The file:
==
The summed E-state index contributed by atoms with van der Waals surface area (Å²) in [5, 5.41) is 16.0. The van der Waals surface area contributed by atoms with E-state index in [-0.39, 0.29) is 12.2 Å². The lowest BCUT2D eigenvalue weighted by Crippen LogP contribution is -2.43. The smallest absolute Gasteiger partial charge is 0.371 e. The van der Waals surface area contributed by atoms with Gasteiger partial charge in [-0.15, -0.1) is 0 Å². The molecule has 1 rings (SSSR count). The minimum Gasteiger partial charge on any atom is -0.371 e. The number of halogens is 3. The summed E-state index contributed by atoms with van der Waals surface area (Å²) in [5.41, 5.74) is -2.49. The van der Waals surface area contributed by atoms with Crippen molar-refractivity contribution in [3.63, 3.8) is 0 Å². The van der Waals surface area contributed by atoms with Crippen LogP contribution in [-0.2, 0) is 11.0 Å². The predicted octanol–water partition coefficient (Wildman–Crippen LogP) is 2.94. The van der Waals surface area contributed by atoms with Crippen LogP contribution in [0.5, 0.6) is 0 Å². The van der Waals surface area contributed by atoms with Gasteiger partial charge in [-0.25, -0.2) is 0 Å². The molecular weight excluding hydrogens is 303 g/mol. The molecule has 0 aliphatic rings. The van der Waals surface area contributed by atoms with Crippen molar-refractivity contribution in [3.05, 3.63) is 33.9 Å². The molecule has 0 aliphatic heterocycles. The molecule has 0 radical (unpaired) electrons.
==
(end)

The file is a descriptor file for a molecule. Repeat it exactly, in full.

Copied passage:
The summed E-state index contributed by atoms with van der Waals surface area (Å²) in [5, 5.41) is 16.0. The van der Waals surface area contributed by atoms with E-state index in [-0.39, 0.29) is 12.2 Å². The lowest BCUT2D eigenvalue weighted by Crippen LogP contribution is -2.43. The smallest absolute Gasteiger partial charge is 0.371 e. The van der Waals surface area contributed by atoms with Gasteiger partial charge in [-0.15, -0.1) is 0 Å². The molecule has 1 rings (SSSR count). The minimum Gasteiger partial charge on any atom is -0.371 e. The number of halogens is 3. The summed E-state index contributed by atoms with van der Waals surface area (Å²) in [5.41, 5.74) is -2.49. The van der Waals surface area contributed by atoms with Crippen molar-refractivity contribution in [3.63, 3.8) is 0 Å². The van der Waals surface area contributed by atoms with Crippen LogP contribution in [-0.2, 0) is 11.0 Å². The predicted octanol–water partition coefficient (Wildman–Crippen LogP) is 2.94. The van der Waals surface area contributed by atoms with Crippen LogP contribution in [0.5, 0.6) is 0 Å². The van der Waals surface area contributed by atoms with Gasteiger partial charge in [-0.25, -0.2) is 0 Å². The molecular weight excluding hydrogens is 303 g/mol. The molecule has 0 aliphatic rings. The van der Waals surface area contributed by atoms with Crippen molar-refractivity contribution in [3.05, 3.63) is 33.9 Å². The molecule has 0 aliphatic heterocycles. The molecule has 0 radical (unpaired) electrons.